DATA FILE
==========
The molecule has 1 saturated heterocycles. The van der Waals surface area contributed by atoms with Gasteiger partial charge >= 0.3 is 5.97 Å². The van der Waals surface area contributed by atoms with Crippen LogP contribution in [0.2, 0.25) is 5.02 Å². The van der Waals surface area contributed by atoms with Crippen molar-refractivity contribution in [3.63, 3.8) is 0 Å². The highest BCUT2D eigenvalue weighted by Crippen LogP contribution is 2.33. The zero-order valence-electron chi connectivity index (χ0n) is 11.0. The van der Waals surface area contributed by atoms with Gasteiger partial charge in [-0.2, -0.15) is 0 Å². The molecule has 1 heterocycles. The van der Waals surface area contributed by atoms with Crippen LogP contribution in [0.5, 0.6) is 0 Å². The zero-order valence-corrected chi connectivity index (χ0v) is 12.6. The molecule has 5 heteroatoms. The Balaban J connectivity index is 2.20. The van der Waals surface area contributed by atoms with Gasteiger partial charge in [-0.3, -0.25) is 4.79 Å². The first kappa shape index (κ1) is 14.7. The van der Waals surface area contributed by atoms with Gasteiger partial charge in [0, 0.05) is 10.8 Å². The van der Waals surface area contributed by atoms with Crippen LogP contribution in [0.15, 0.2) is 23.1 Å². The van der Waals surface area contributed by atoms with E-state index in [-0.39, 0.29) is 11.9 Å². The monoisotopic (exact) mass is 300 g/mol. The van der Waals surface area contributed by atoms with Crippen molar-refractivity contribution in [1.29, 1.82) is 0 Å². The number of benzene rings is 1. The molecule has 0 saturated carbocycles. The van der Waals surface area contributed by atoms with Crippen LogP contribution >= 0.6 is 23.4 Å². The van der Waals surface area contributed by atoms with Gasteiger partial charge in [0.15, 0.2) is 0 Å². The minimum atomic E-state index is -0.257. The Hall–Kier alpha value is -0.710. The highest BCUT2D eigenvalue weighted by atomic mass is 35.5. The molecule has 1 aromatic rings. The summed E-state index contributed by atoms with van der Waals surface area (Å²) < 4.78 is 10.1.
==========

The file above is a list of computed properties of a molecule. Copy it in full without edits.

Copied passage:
The molecule has 1 saturated heterocycles. The van der Waals surface area contributed by atoms with Gasteiger partial charge >= 0.3 is 5.97 Å². The van der Waals surface area contributed by atoms with Crippen LogP contribution in [0.2, 0.25) is 5.02 Å². The van der Waals surface area contributed by atoms with Crippen molar-refractivity contribution in [3.63, 3.8) is 0 Å². The highest BCUT2D eigenvalue weighted by Crippen LogP contribution is 2.33. The zero-order valence-electron chi connectivity index (χ0n) is 11.0. The van der Waals surface area contributed by atoms with Gasteiger partial charge in [-0.2, -0.15) is 0 Å². The molecule has 1 heterocycles. The van der Waals surface area contributed by atoms with Crippen LogP contribution in [0.5, 0.6) is 0 Å². The zero-order valence-corrected chi connectivity index (χ0v) is 12.6. The molecule has 5 heteroatoms. The Balaban J connectivity index is 2.20. The van der Waals surface area contributed by atoms with Gasteiger partial charge in [-0.3, -0.25) is 4.79 Å². The first kappa shape index (κ1) is 14.7. The van der Waals surface area contributed by atoms with Gasteiger partial charge in [0, 0.05) is 10.8 Å². The van der Waals surface area contributed by atoms with Crippen LogP contribution in [0.15, 0.2) is 23.1 Å². The van der Waals surface area contributed by atoms with E-state index in [-0.39, 0.29) is 11.9 Å². The monoisotopic (exact) mass is 300 g/mol. The van der Waals surface area contributed by atoms with Crippen molar-refractivity contribution in [1.29, 1.82) is 0 Å². The number of benzene rings is 1. The molecule has 0 saturated carbocycles. The van der Waals surface area contributed by atoms with Crippen LogP contribution >= 0.6 is 23.4 Å². The van der Waals surface area contributed by atoms with Gasteiger partial charge in [0.15, 0.2) is 0 Å². The minimum atomic E-state index is -0.257. The Hall–Kier alpha value is -0.710. The highest BCUT2D eigenvalue weighted by atomic mass is 35.5. The molecule has 1 aromatic rings. The summed E-state index contributed by atoms with van der Waals surface area (Å²) < 4.78 is 10.1.